Developing LiCSAR – automated processing of Sentinel-1 data

InSAR has been widely integrated into Earth surface deformation studies from a geophysical point of view. What makes LiCSAR special is its accessibility, providing the potential to expand the Sentinel-1 user base to include non-expert geophysicists as well as users from new fields such as civil engineering, urban planning and monitoring and the social sciences.

The Sentinel-1 satellite constellation is proving a game changer for monitoring deformation of the Earth’s surface. Over the last two years, numerous earthquakes and volcanic eruptions have been imaged with Sentinel-1 interferograms, aiding rapid response and resulting in a greater scientific understanding of these events and their geophysical properties.

However, the main reason that Sentinel-1 is a game changer is the freely available, enormous data volumes that it acquires, allowing unprecedented coverage of areas studied using the technique.  Processing this data nonetheless presents a big challenge.

To address this, COMET is developing a system capable of processing all data acquired globally, with the resulting products freely accessible and downloadable through an online portal, to include both wrapped and unwrapped interferograms, coherence estimates, velocity estimates and metadata.

The portal will allow quick access to already processed products, providing a convenient service not just to scientists already familiar with InSAR, but also opening up possibilities for non-expert users.

Several members of COMET have put considerable effort into getting the system operational.  In 2015, the Gamma software package was chosen as the basis for the processing system. A batch processing shell was developed around the Gamma software, which has been available for general use within COMET since early 2016 and used by COMET scientists to image several earthquakes, long term tectonic movements and volcanic eruption.  These include large events such as the Illapel, Chile earthquake, imaged by Sentinel-1 data in exquisite detail (Figure 1).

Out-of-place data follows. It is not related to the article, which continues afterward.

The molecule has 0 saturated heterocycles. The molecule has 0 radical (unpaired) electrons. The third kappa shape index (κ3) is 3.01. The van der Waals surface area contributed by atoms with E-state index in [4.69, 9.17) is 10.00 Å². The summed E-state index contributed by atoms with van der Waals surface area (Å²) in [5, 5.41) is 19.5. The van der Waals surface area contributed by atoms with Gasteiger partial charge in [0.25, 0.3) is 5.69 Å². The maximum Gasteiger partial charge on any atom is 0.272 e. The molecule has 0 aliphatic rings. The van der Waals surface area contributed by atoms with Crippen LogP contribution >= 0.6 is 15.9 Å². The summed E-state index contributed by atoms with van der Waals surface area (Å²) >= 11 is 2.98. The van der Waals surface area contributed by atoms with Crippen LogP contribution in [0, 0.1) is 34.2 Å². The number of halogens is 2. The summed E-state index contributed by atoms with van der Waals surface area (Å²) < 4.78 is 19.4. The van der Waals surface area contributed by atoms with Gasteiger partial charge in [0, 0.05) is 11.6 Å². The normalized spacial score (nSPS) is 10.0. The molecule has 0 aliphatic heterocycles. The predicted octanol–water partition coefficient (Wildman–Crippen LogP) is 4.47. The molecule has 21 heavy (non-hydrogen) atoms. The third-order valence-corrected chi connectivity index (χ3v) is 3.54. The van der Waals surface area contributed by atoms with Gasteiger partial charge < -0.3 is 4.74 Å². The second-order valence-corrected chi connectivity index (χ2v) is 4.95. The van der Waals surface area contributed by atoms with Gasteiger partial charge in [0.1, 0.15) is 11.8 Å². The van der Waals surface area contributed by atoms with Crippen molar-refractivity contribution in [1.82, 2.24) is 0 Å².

Figure 1: a) ascending and b) descending interferograms covering the Mw=8.3 Illapel, Chile earthquake

Processing is mainly supported by the CEMS facility maintained by CEDA.  All COMET scientists have access to a high powered processing cluster here, and a full mirror of the Sentinel-1 archive located at the facility means that data does not have to be downloaded before processing, greatly reducing the time necessary to obtain results.

The next challenge involved automating the processing system, allowing it to handle large volumes of data without the need for human interaction. This added a new layer of complexity to the system, requiring the development of a database system for raw data and processed products, and a daemon system that handles the decision making of which products to process, plus performing housekeeping on processing results.

This automated processing system has been developed in-house by the COMET team, and finishing touches are being put on the system at the time of writing.  In the meantime, the team has been delivering wrapped interferograms and coherence estimates for data acquired since September 2016 over the Alpine-Himalayan belt, available via the COMET/LiCS InSAR portal.

This screengrab of the portal provides an idea of the LiCS processing system coverage. The interface provides an overview of data availability, and data downloads are easily accessible through clicking on the scene polygons.

Figure 2: Screengrab of the COMET-LiCS InSAR portal, showing the current coverage of data over the Alpine-Himalayan belt. Each coloured polygon represents one scene, and the colour indicates the number of interferograms in that scene. Yellow coloured polygons have more scenes than red coloured ones

The next steps are to include unwrapped interferograms and linear time series in the data portal, as well as extending the time series to include all historically available data. In addition, there are plans to include an automatic fast response system into the processor that prioritises rapid data processing of scenes that contain an earthquake or volcanic eruption.

In the long term, the system will be expanded to process all data worldwide.  It will also include nuisance term corrections, like tropospheric and ionospheric corrections, and increase the effectiveness of the time series analysis. All this will result in a system that provides a consistent, robust and reliable stream of data, useful for both expert and non-expert users.

This work was led by Karsten Spaans, Scientific Programmer, and Emma Hatton, InSAR Facility Manager, Leeds.